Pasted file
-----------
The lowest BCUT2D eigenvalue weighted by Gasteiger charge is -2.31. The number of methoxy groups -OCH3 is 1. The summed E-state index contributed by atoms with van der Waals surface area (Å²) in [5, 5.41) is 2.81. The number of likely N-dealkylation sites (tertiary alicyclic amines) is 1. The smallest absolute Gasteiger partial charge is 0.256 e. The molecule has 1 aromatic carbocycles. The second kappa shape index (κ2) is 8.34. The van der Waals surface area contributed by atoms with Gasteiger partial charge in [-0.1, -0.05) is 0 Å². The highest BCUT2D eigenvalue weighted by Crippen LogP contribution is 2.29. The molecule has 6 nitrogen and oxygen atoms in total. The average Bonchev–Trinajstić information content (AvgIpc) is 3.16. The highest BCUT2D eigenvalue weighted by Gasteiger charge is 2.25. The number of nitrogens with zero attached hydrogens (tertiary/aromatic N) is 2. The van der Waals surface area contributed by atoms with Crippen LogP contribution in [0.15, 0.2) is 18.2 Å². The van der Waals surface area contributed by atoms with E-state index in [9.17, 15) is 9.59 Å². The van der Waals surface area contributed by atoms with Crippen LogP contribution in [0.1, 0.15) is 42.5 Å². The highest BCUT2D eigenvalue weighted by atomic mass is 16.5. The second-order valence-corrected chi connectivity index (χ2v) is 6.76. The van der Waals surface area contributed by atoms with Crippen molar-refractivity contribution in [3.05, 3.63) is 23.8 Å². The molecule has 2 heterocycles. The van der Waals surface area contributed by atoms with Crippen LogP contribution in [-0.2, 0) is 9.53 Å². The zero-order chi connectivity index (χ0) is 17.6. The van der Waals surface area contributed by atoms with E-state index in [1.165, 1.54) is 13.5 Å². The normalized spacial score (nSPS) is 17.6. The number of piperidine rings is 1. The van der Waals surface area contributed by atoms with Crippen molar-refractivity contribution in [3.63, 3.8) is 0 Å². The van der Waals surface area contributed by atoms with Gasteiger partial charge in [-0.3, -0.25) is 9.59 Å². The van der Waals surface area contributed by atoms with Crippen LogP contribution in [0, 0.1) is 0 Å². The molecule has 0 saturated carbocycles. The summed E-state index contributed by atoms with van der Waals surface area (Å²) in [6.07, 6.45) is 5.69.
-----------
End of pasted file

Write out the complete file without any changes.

The lowest BCUT2D eigenvalue weighted by Gasteiger charge is -2.31. The number of methoxy groups -OCH3 is 1. The summed E-state index contributed by atoms with van der Waals surface area (Å²) in [5, 5.41) is 2.81. The number of likely N-dealkylation sites (tertiary alicyclic amines) is 1. The smallest absolute Gasteiger partial charge is 0.256 e. The molecule has 1 aromatic carbocycles. The second kappa shape index (κ2) is 8.34. The van der Waals surface area contributed by atoms with Gasteiger partial charge in [-0.1, -0.05) is 0 Å². The highest BCUT2D eigenvalue weighted by Crippen LogP contribution is 2.29. The molecule has 6 nitrogen and oxygen atoms in total. The average Bonchev–Trinajstić information content (AvgIpc) is 3.16. The highest BCUT2D eigenvalue weighted by Gasteiger charge is 2.25. The number of nitrogens with zero attached hydrogens (tertiary/aromatic N) is 2. The van der Waals surface area contributed by atoms with Crippen LogP contribution in [0.15, 0.2) is 18.2 Å². The van der Waals surface area contributed by atoms with E-state index in [9.17, 15) is 9.59 Å². The van der Waals surface area contributed by atoms with Crippen LogP contribution in [0.1, 0.15) is 42.5 Å². The highest BCUT2D eigenvalue weighted by atomic mass is 16.5. The second-order valence-corrected chi connectivity index (χ2v) is 6.76. The van der Waals surface area contributed by atoms with Crippen molar-refractivity contribution in [3.05, 3.63) is 23.8 Å². The molecule has 2 heterocycles. The van der Waals surface area contributed by atoms with Crippen LogP contribution in [-0.2, 0) is 9.53 Å². The zero-order chi connectivity index (χ0) is 17.6. The van der Waals surface area contributed by atoms with E-state index in [1.165, 1.54) is 13.5 Å². The normalized spacial score (nSPS) is 17.6. The number of piperidine rings is 1. The van der Waals surface area contributed by atoms with Crippen molar-refractivity contribution in [3.63, 3.8) is 0 Å². The van der Waals surface area contributed by atoms with Gasteiger partial charge in [-0.3, -0.25) is 9.59 Å². The van der Waals surface area contributed by atoms with Crippen LogP contribution in [0, 0.1) is 0 Å². The molecule has 0 saturated carbocycles. The summed E-state index contributed by atoms with van der Waals surface area (Å²) in [6.07, 6.45) is 5.69.